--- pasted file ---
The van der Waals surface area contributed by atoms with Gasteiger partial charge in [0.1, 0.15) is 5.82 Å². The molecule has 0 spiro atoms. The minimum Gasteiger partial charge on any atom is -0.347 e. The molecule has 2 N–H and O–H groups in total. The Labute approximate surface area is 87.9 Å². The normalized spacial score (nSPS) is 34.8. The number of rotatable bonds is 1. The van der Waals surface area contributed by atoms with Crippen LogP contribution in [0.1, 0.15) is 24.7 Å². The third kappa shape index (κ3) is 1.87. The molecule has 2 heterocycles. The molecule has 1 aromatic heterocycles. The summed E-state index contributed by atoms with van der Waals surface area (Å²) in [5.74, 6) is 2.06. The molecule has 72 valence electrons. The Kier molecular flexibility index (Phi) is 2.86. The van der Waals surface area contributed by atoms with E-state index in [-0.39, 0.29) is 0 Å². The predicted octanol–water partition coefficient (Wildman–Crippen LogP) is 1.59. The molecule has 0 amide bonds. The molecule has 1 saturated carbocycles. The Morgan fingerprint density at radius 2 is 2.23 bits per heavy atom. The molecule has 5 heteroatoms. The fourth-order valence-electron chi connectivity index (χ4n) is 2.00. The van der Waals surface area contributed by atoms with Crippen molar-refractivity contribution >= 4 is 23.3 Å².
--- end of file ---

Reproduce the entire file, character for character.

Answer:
The van der Waals surface area contributed by atoms with Gasteiger partial charge in [0.1, 0.15) is 5.82 Å². The molecule has 0 spiro atoms. The minimum Gasteiger partial charge on any atom is -0.347 e. The molecule has 2 N–H and O–H groups in total. The Labute approximate surface area is 87.9 Å². The normalized spacial score (nSPS) is 34.8. The number of rotatable bonds is 1. The van der Waals surface area contributed by atoms with Crippen LogP contribution in [0.1, 0.15) is 24.7 Å². The third kappa shape index (κ3) is 1.87. The molecule has 2 heterocycles. The molecule has 1 aromatic heterocycles. The summed E-state index contributed by atoms with van der Waals surface area (Å²) in [5.74, 6) is 2.06. The molecule has 72 valence electrons. The Kier molecular flexibility index (Phi) is 2.86. The van der Waals surface area contributed by atoms with E-state index in [-0.39, 0.29) is 0 Å². The predicted octanol–water partition coefficient (Wildman–Crippen LogP) is 1.59. The molecule has 0 amide bonds. The molecule has 1 saturated carbocycles. The Morgan fingerprint density at radius 2 is 2.23 bits per heavy atom. The molecule has 5 heteroatoms. The fourth-order valence-electron chi connectivity index (χ4n) is 2.00. The van der Waals surface area contributed by atoms with Crippen molar-refractivity contribution >= 4 is 23.3 Å².